Dedicated to the Gaelic Language of the Isle of Man
Talk about the Manx language at Polyglot Gathering 2023

This June, the Manx Language will be the subject of one of the many seminars and presentations given at the International Polyglot Gathering in Poland. The Polyglot Gathering is an event that brings together people who speak multiple languages, teach languages or who just enjoy linguistics and learning languages in general. It is attended by people from all over the world.

The presentation about Manx will be given by Jeffrey Micher, an American linguist and polyglot from Pittsburgh. Jeffrey has an MA in Linguistics, an MS in Language Technologies and has taught English as a Second Language in France and the US, and French in the US. He has worked in the field of Augmentative and Alternative Communication, developing computer interfaces for assistive language technology in multiple languages, and carried out research in Applied Linguistics and Machine Translation. Jeffrey started learning Manx online about a year ago, with Manx teacher Paul Rogers, who lives in Peel. Jeffrey became interested in Manx when he discovered a Manx ancestor in his family tree.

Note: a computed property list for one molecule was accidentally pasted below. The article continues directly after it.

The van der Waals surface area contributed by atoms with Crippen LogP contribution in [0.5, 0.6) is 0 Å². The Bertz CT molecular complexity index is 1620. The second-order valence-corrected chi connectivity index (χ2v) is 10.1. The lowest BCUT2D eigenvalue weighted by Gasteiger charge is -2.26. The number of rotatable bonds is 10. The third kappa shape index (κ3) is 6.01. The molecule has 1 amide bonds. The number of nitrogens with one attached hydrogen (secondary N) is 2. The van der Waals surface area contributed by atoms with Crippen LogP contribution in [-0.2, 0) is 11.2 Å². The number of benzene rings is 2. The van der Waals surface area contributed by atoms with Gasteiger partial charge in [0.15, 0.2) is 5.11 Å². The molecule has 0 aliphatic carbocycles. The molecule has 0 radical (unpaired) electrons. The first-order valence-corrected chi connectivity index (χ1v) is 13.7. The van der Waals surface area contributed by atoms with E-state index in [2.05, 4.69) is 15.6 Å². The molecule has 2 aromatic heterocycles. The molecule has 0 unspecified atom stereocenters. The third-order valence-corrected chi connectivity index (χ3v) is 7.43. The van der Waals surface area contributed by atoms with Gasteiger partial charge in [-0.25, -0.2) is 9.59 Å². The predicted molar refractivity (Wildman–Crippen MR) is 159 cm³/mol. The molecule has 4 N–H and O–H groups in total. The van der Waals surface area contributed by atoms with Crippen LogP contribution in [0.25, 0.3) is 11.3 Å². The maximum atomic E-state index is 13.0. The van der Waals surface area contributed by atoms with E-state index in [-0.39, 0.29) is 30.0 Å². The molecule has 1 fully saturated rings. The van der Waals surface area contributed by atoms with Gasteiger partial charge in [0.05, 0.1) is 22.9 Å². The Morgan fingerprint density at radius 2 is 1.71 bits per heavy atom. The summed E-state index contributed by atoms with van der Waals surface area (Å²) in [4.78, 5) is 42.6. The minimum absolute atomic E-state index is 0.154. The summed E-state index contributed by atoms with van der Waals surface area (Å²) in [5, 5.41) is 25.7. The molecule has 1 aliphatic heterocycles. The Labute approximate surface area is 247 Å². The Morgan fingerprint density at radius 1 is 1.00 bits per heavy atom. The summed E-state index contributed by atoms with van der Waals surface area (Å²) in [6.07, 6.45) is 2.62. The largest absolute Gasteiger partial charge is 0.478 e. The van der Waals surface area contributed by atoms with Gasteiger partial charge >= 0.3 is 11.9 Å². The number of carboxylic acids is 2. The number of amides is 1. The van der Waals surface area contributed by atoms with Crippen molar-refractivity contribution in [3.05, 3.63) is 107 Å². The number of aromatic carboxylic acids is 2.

As well as Manx, Jeffrey can speak English, French, German, Italian, Spanish, Slovak and little bits of many other languages. He will be addressing people with a similar love for languages at the Polyglot Gathering in Teresin, Poland. He wants to highlight the interesting history of the decline and revival of Manx and try to inspire other polyglots to take up learning an endangered language such as Manx. But what makes Manx an appealing choice to add to your list of languages? Jeffrey will be explaining some of the interesting features of the often forgotten sister language of Irish and Scottish Gaelic - the grammar, pronunciation, initial mutation of consonants, and how it relates to other Indo-European Languages. Many polyglots may already speak a Germanic, Slavic or Romance language, but might not have much experience with Celtic languages. Jeffrey hopes to convince some of the language-lovers to try their hand at learning Manx, one of the smallest Celtic Languages, and not only gain an interesting new language but help increase the total number of Manx speakers, where ever they may be, around the world.

You can find out more about the Polyglot Gathering, which is the world's largest event for polyglots and language lovers, here.

[With our thanks to Paul Rogers, for this piece]

Published: Sat, 10 Jun 2023